Firstly, I'd say that there isn't anything particularly Yoda-like in your examples. Both sentences follow the standard-English [Subject][Verb][Object] ordering rather than a Yoda-like [O][S][V] ordering.
[What][are][the most common native speaker English mistakes]?
[I][was reminiscing about][the Angels game we made the signs for].
However, you are right that there does seem to be a bit of clunkyness in the way you're constructing the noun-phrases for your sentences' objects.
To me, it sounds like you're speaking too quickly and find yourself trapped in a sentence with no way out other than to generate a massive noun-phrase to specify details you had forgotten to include earlier. And, unfortunately, it appears that your reflexes tend to prefer long adjective phrases that inadvertently bury the lede.
For example, lets make your first sentence even more difficult to parse. The object of the sentence is: mistakes in English, made by native English speakers, made most often. How bad can that be to understand?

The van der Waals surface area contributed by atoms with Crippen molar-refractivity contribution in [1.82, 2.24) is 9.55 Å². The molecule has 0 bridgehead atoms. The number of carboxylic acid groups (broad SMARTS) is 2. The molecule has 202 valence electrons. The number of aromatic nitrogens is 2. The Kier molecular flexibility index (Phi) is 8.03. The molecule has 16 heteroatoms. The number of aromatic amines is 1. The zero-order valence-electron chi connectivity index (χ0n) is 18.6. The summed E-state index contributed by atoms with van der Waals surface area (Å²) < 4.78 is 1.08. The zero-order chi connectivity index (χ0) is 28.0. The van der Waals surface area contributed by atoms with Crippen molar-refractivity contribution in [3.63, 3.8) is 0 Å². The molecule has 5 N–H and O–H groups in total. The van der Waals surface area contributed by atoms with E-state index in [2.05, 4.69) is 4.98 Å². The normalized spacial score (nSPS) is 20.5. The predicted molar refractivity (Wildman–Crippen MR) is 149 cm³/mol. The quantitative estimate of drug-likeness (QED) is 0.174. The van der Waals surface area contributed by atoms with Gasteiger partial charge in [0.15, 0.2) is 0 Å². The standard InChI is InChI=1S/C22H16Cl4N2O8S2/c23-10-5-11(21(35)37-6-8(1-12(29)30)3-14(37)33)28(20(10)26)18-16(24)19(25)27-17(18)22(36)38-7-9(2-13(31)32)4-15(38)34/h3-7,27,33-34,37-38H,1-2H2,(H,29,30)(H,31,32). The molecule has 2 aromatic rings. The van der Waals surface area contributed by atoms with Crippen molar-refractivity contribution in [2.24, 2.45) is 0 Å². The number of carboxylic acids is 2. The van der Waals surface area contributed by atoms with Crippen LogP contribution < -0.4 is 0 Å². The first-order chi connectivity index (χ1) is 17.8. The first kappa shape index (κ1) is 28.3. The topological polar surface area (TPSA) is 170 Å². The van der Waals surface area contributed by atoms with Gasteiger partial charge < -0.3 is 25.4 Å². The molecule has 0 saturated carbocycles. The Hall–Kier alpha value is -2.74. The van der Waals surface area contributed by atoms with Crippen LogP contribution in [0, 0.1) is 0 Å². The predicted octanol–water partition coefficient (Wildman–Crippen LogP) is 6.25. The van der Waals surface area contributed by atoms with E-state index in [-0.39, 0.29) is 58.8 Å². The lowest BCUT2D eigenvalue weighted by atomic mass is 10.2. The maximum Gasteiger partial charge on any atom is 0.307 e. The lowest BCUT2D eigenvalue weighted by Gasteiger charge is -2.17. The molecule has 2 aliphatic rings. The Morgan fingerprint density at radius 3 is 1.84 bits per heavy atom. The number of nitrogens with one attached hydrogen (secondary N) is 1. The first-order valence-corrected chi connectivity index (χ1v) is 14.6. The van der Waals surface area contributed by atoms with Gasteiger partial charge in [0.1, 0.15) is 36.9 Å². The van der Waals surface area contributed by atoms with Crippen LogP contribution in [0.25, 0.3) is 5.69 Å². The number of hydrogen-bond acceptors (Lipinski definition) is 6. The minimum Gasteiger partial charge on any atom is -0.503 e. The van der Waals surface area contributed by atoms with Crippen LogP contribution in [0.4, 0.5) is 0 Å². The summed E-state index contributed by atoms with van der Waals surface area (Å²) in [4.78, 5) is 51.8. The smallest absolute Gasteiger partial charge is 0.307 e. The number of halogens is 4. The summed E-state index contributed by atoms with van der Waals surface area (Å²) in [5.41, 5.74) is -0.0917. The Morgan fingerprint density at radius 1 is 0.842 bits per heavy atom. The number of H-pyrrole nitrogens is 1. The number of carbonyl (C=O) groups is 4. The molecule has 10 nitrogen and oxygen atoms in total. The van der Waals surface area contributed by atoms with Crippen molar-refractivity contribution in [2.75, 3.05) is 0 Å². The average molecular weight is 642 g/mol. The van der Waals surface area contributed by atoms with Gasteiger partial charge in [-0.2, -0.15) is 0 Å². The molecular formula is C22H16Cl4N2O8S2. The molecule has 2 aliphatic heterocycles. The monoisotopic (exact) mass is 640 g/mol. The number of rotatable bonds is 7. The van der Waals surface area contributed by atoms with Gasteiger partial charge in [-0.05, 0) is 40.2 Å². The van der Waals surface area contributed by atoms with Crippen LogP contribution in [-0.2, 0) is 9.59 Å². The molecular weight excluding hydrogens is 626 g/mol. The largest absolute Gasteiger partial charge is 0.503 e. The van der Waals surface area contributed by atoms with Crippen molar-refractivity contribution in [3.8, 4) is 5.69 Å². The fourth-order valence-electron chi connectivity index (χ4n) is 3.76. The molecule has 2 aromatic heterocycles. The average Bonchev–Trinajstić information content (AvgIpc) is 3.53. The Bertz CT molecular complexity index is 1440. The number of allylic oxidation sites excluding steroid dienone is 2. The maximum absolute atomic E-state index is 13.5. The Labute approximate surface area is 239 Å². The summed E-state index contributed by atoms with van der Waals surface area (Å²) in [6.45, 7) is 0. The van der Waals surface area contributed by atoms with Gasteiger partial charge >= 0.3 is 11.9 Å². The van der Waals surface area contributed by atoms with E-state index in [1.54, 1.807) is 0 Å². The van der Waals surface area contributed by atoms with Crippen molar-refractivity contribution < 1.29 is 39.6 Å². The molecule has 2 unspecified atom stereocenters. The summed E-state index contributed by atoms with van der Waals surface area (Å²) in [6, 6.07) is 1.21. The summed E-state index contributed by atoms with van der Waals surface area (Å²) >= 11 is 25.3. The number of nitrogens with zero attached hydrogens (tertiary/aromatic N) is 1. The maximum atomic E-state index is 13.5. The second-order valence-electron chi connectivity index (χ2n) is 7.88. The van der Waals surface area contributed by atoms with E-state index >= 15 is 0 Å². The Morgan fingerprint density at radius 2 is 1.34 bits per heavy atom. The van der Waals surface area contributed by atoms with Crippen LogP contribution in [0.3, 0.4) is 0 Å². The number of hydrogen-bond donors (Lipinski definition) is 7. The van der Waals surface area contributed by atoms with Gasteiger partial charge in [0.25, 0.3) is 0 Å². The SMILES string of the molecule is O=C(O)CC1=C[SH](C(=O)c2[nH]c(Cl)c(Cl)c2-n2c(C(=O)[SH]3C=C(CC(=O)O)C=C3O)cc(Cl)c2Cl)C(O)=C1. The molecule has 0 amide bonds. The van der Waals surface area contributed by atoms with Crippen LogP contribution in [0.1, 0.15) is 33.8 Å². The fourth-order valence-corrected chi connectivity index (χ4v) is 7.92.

What are the most common English native speaker made English mistakes?
We're still talking about English mistakes commonly made by English native speakers, but because I've glommed "English-native-speaker-made" together as another nested adjective phrase I'm giving readers/listeners a very difficult job to suss out that "mistakes" is actually the Object they are looking for. Your version isn't remotely so bad as my example, but it still buries your Object behind a mess of adjectives.
The better alternative is to make your object clear early, and then use a prepositional phase to specify those necessary details.
What are the English mistakes most commonly made by native speakers?
Your second sentence could also benefit by breaking out a prepositional phrase rather than making "we made signs for" a direct modifier for game.
I was reminiscing about the Angels game when we made the signs.
Basically, try to break your clumsier sentences into more bite-sized chunks by using a prepositional phrase or two rather than defaulting to chained adjective phrases.